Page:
From the beginning of Top Chef Masters, critics have harped on several inherent problems with the show: That it lacks the tension of contestants having to live with and compete with each other; that the quality of the cooking keeps colorful disasters from happening; and that the judges would go easy on established chefs so as to not trample on their reputations (especially since the whole thing goes to charity). These are all legitimate complaints—and though I’ve enjoyed the show, I share them to some extent—but I think tonight’s thrilling hour prove one thing: The producers of this series know what they’re doing.
With just this one week before the big finale, the show was very smart to pick two challenges that kicked up the adrenaline and give it some much-needed momentum. The last Quickfire of the season was the dreaded blindfold taste test, which had most of the chefs making excuses before they started so as to soften the embarrassment of not knowing most of the ingredients. Because the Elimination round was such a monumental, surprise-filled ordeal, I think the Quickfire was a bit more rushed that I would have liked, but it’s always fun to watch the grim expressions of chefs forced to consume raw, not-always-tasty mystery ingredients. Nobody embarrasses themselves, though it was a little surprising to see Anita mistake peanut butter for tahini.
But this week was all about the Elimination challenge, which follows tradition in bringing back old Top Chef contestants to serve as sous chefs, but adds several fun twists. First, the four remaining chefs had to draft from a pool of talent from previous seasons, and they were each allowed two-minute interviews to determine which ones to pick. Michael had the inefficient (and yeah, dick-ish) idea of testing their knife skills while simultaneously inquiring about their background. Hubert and Rick were calmer and more magnanimous in vetting their help, and seemed to limit themselves to questions about how the chefs could contribute to their menu. For her part, Anita clung to Jaime out of familiarity and temporarily forgot her shortcomings. On one point, all four could agree: Nobody wanted Spike on their team. If this was gym class, Spike was the bespectacled (or fedora-wearing), uncoordinated butterball destined for deep left field, where he could do the least harm.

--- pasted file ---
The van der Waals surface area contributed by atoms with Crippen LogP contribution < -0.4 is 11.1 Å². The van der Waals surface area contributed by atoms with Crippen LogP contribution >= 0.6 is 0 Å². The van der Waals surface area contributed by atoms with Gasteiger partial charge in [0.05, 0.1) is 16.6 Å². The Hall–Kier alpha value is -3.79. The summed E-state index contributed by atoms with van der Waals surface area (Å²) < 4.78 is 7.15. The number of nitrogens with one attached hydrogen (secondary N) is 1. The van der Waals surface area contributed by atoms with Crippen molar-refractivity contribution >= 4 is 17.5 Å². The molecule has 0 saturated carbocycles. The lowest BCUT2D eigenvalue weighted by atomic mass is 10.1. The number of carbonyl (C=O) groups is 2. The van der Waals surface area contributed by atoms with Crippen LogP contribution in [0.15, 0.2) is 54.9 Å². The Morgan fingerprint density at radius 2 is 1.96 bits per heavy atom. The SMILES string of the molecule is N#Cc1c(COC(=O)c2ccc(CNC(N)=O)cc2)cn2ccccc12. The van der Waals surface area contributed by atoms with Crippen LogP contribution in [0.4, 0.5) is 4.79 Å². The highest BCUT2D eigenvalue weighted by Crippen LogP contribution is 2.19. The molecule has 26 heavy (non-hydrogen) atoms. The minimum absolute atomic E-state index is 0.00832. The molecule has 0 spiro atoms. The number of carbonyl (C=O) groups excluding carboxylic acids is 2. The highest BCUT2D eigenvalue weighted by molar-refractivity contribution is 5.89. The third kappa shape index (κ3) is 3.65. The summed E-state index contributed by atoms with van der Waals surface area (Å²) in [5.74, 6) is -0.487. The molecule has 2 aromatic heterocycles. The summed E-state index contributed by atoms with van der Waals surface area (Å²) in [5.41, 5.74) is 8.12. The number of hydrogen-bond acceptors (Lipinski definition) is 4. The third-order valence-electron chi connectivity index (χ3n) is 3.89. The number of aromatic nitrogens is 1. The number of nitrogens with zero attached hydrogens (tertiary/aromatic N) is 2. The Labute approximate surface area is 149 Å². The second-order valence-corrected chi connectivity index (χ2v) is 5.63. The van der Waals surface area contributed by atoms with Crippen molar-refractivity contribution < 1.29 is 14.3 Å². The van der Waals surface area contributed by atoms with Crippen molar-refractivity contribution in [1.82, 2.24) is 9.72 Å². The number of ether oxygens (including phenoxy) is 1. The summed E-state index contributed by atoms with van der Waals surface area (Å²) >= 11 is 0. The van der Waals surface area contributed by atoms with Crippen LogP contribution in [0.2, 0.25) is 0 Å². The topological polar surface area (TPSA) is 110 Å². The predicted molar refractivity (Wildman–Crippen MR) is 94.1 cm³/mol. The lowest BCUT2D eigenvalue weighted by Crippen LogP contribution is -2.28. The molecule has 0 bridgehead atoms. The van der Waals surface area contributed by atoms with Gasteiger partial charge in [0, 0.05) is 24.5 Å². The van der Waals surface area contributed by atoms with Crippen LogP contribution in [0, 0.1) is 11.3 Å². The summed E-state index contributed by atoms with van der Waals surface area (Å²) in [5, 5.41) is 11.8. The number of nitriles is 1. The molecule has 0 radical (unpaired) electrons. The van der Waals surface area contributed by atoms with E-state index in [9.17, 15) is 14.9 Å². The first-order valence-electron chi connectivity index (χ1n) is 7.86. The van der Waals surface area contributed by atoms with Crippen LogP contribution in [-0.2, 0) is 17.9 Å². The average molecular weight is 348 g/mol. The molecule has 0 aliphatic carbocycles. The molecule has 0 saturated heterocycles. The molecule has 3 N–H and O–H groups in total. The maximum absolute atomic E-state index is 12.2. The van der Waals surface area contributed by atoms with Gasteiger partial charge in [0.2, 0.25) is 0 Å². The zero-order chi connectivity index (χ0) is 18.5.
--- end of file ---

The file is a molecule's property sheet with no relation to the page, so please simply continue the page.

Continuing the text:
Tasked with pulling off a buffet for 200 “Hollywood insiders”—God knows who these awful people were—the challenge revealed a stark contrast in styles: Hubert and Rick had their individual visions, but respected their sous chefs enough to incorporate their ideas and perhaps capitalize on their strengths. Michael, on the other hand, knew exactly what he wanted to do and employed his crew to simply execute his recipes, regardless of how they felt about them. Anita didn’t seem to fall that decisively in either camp, partly because decisiveness in general seemed to elude her. She was neither magnanimous nor a dictator, and she didn’t get what she wanted out of her staff.